Search Images Maps Play YouTube News Gmail Drive More »
Sign in
Screen reader users: click this link for accessible mode. Accessible mode has the same essential features but works better with your reader.

Patents

  1. Advanced Patent Search
Publication numberUS7283106 B2
Publication typeGrant
Application numberUS 10/910,421
Publication dateOct 16, 2007
Filing dateAug 2, 2004
Priority dateAug 2, 2004
Fee statusPaid
Also published asUS20060022938
Publication number10910421, 910421, US 7283106 B2, US 7283106B2, US-B2-7283106, US7283106 B2, US7283106B2
InventorsPaul G. Allen, Edward K. Y. Jung, Royce A. Levien, Mark A. Malamud, John D. Rinaldo, Jr.
Original AssigneeSearete, Llc
Export CitationBiBTeX, EndNote, RefMan
External Links: USPTO, USPTO Assignment, Espacenet
Time-lapsing mirror
US 7283106 B2
Abstract
Time-lapsing mirror methods and related systems.
Images(13)
Previous page
Next page
Claims(24)
1. A method comprising:
accepting input related to an image in a mirror; and
presenting one or more stored images having at least a part of the image in the mirror, wherein
said presenting the one or more stored images having the at least the part of the image in the mirror further includes:
identifying one or more anatomical landmarks demarcating the at least the part of the image in the mirror;
obtaining one or more images having the one or more anatomical landmarks; and
presenting the one or more images having the one or more anatomical landmarks, wherein said presenting the one or more images having the one or more anatomical landmarks further includes:
registering at least a portion of the one or more images having the one or more anatomical landmarks of the image in the mirror.
2. The method of claim 1, wherein said accepting input related to an image in a mirror further comprises:
accepting touch input to a mirror surface proximate to the at least the part of the image in the mirror.
3. The method of claim 2, wherein said accepting touch input to a mirror surface proximate to the at least the part of the image in the mirror further comprises:
detecting input to a touch screen device associated with the mirror.
4. The method of claim 2, wherein said accepting touch input to a mirror surface proximate to the at least the part of the image in the mirror further comprises:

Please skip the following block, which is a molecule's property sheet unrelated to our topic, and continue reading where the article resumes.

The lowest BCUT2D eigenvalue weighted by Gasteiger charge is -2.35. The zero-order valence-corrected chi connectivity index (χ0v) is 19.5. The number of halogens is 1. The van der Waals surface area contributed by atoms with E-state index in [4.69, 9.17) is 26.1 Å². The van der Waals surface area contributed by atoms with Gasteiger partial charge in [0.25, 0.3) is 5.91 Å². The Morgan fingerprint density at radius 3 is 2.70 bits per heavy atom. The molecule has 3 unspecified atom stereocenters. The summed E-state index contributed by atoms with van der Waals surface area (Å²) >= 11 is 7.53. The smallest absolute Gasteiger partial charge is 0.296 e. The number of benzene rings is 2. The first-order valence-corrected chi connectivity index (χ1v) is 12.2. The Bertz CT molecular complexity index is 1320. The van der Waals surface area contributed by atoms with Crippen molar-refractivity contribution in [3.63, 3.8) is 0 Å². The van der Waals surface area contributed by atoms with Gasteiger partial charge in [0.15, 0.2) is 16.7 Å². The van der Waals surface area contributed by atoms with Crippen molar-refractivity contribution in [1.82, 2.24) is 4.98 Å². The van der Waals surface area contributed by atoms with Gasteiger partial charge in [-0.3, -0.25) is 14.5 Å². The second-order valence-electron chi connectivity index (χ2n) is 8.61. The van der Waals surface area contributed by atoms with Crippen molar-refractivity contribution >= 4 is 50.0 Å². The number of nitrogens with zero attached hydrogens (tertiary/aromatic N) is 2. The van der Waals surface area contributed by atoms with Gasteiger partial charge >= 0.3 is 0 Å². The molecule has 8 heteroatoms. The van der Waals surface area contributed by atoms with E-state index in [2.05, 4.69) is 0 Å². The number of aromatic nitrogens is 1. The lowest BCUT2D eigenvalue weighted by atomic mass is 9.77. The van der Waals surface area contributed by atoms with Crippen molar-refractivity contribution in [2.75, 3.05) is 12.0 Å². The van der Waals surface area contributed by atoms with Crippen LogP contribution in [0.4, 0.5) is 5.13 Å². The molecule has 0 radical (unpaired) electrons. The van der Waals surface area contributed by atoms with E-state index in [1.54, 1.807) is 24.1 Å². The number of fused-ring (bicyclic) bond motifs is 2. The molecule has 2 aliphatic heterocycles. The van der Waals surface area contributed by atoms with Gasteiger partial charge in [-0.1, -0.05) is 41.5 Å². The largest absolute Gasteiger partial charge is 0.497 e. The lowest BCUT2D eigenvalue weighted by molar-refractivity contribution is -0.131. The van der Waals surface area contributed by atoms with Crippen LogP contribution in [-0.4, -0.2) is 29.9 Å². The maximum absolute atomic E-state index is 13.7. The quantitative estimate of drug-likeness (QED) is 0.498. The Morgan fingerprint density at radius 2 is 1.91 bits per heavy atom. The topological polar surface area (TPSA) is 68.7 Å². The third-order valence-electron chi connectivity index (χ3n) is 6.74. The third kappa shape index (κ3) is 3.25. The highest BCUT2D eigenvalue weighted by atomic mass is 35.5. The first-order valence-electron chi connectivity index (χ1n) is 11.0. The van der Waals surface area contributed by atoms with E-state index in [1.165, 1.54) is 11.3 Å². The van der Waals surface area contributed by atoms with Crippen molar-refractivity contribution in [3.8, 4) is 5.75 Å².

detecting input to a cursor device associated with the mirror.
5. The method of claim 1, wherein said accepting input related to an image in a mirror further comprises:
accepting input of at least one of a user touching herself, a user gesturing, or a user speaking in relation to the at least the part of the image in the mirror.
6. The method of claim 1, wherein the at least a part of the image in the mirror further comprises:
at least one of a recognized region of the image or a recognized anchor point associated with the image.
7. The method of claim 1, wherein said presenting one or more stored images having at least a part of the image in the mirror further comprises:
locating one or more images having the at least the part of the image in the mirror.
8. The method of claim 1, wherein said presenting the one or more images having the one or more anatomical landmarks further comprises:
sequencing the at least the portion of the one or more images having the one or more anatomical landmarks.
9. The method of claim 1, wherein said presenting one or more stored images having at least a part of the image in the mirror further comprises:
tracking a specified feature having a state; and
presenting the one or more stored images when a change in the state exceeds a selected tolerance value.
10. The method of claim 9, wherein said tracking a specified feature having a state further comprises:
tracking at least one of hair length or jowl size.
11. The method of claim 9, wherein said tracking a specified feature having a state further comprises:
tracking at least one of a skin lesion or a body region.
12. The method of claim 9, wherein said presenting the one or more stored images when a change in the state exceeds a selected tolerance value further comprises:
presenting an image having the state in conjunction with an image whose state exceeds the selected tolerance value.
13. A system comprising:
means for accepting input related to an image in a mirror; and
means for presenting one or more stored images having at least a part of the image in the mirrors,
wherein said means for presenting the one or more stored images having the at least the part of the image in the mirror further includes:
means for identifying one or more anatomical landmarks demarcating the at least the part of the image in the mirror;
means for obtaining one or more images having the one or more anatomical landmarks; and
means for presenting the one or more images having the one or more anatomical landmarks, wherein said means for presenting the one or more images having the one or more anatomical landmarks includes:
means for registering at least a portion of the one or more images having the one or more anatomical landmarks of the image in the mirror.
14. The system of claim 13, wherein said means for accepting input related to an image in a mirror further comprises: